I've seen some bizarre, logic-defying Telegraph headlines on the subject of independence in my time, but this one may just take the biscuit -
"Andy Murray serves up blow for Scotland split bid
Wimbledon champion will not make his view on Scottish independence public after England football team comments ahead of last World Cup"
Now let's think this one through. If Andy Murray was an opponent of independence, it would by definition be a huge relief for the Yes campaign if he wasn't planning to speak out about it. Therefore, the only conceivable way of interpreting the word 'blow' in the Telegraph's headline is that they think Murray is privately a supporter of independence, and that he is only failing to admit that publicly because he doesn't want to suffer any more abuse in the London press of the type that he had to put up with (not least in an odious article by Tony Parsons) after making an innocuous joke about the England football team.
I know of no specific evidence that would support that theory, but if they truly believe that, is it really something they want to crow about it? The message seems to be - "Our side of the debate have successfully bullied people into silence. GET IN!"
I'm also not sure what it says about the prevailing narrative in the London media (again, not least from Tony Parsons) which insists that Murray has now largely discarded his Scottishness by "maturing" and "blossoming" into a True Brit.
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On one of the other topics of the day, I've left this comment over at Wings about the grossly misleading poll of Scottish businesses that appeared overnight -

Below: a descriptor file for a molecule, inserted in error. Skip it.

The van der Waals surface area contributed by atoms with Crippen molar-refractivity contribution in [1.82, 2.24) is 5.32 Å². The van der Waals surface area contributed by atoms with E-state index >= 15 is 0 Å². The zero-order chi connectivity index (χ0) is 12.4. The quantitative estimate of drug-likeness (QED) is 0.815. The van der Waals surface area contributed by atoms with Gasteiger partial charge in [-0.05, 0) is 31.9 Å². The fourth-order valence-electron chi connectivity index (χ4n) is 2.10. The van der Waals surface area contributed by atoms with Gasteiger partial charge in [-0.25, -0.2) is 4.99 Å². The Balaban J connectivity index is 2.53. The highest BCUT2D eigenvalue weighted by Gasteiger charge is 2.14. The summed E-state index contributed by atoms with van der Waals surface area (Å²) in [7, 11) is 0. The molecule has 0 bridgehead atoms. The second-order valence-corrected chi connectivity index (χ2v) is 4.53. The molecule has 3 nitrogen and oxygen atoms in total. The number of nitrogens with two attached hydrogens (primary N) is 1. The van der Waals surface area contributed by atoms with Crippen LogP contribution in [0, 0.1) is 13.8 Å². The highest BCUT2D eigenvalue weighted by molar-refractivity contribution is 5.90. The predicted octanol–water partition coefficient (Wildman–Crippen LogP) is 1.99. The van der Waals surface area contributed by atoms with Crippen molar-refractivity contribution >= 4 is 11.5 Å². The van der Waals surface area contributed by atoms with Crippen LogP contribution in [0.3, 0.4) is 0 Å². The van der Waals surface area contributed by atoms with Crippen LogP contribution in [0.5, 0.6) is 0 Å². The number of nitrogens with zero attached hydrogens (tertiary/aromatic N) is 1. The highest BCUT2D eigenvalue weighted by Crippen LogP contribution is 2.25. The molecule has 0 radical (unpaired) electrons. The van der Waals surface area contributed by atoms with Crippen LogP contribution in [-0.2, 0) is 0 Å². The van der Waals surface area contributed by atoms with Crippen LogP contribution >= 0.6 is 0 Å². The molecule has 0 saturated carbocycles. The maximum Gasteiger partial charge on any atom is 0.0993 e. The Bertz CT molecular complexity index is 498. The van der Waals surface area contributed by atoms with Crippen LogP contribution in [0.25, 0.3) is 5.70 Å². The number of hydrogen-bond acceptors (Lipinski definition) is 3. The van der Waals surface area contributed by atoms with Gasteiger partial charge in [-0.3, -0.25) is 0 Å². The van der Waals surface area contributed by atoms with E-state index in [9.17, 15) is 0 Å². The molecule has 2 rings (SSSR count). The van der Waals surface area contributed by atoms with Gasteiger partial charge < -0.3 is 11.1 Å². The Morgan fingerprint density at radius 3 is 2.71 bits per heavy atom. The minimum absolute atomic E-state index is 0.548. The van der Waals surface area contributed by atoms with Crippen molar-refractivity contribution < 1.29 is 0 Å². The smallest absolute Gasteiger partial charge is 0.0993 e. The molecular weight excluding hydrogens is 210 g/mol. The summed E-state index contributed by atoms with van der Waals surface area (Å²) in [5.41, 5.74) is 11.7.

I'd like to see John Curtice speak out strongly against this sort of poll and the way it's been spun in the media. It reminds me a bit of a YouGov poll commissioned by Archie Stirling in 2007 supposedly showing that 20% of the electorate would "consider" voting for his vanity Scottish Voice party in certain circumstances. If the question had asked "WOULD you vote for Scottish Voice in those circumstances", the number would have been a tiny fraction of that, and of course would have been much more in line with what actually happened.
Of course leading words like "consider" are bound to produce wildly inflated figures – after all, I might "consider" going on holiday to Belgium this year, but I also know that I probably won't actually do it. Can you imagine what the response would have been to the opposite question – "Would you consider staying in Scotland after a Yes vote?" Almost 100% of businesses would have said Yes. And what about asking businesses outside Scotland if they would consider relocating here after independence? That might have produced some interesting results.